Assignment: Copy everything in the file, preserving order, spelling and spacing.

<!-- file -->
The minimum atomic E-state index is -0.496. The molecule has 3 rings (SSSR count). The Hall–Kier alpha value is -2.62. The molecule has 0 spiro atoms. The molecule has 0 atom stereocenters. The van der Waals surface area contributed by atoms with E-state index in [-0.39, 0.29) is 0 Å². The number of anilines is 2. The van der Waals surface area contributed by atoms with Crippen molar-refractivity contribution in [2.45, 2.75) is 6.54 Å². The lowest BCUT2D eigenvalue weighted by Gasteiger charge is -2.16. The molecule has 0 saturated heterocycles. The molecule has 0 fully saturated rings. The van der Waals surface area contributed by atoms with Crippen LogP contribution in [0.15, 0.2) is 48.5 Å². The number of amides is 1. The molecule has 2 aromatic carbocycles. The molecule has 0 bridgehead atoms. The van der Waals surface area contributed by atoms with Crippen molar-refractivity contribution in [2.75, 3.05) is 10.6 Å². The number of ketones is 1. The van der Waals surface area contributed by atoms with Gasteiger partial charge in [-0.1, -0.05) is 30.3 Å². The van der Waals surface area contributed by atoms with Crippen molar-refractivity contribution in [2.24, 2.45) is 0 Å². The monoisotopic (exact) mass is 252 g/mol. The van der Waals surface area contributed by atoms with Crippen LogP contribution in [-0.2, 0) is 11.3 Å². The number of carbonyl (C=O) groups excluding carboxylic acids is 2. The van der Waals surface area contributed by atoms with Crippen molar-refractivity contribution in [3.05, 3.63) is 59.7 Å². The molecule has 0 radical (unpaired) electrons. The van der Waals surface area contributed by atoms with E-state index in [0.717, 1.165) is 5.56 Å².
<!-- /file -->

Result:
The minimum atomic E-state index is -0.496. The molecule has 3 rings (SSSR count). The Hall–Kier alpha value is -2.62. The molecule has 0 spiro atoms. The molecule has 0 atom stereocenters. The van der Waals surface area contributed by atoms with E-state index in [-0.39, 0.29) is 0 Å². The number of anilines is 2. The van der Waals surface area contributed by atoms with Crippen molar-refractivity contribution in [2.45, 2.75) is 6.54 Å². The lowest BCUT2D eigenvalue weighted by Gasteiger charge is -2.16. The molecule has 0 saturated heterocycles. The molecule has 0 fully saturated rings. The van der Waals surface area contributed by atoms with Crippen LogP contribution in [0.15, 0.2) is 48.5 Å². The number of amides is 1. The molecule has 2 aromatic carbocycles. The molecule has 0 bridgehead atoms. The van der Waals surface area contributed by atoms with Crippen molar-refractivity contribution in [2.75, 3.05) is 10.6 Å². The number of ketones is 1. The van der Waals surface area contributed by atoms with Gasteiger partial charge in [-0.1, -0.05) is 30.3 Å². The van der Waals surface area contributed by atoms with Crippen molar-refractivity contribution in [2.24, 2.45) is 0 Å². The monoisotopic (exact) mass is 252 g/mol. The van der Waals surface area contributed by atoms with Crippen LogP contribution in [-0.2, 0) is 11.3 Å². The number of carbonyl (C=O) groups excluding carboxylic acids is 2. The van der Waals surface area contributed by atoms with Crippen molar-refractivity contribution in [3.05, 3.63) is 59.7 Å². The molecule has 0 radical (unpaired) electrons. The van der Waals surface area contributed by atoms with E-state index in [0.717, 1.165) is 5.56 Å².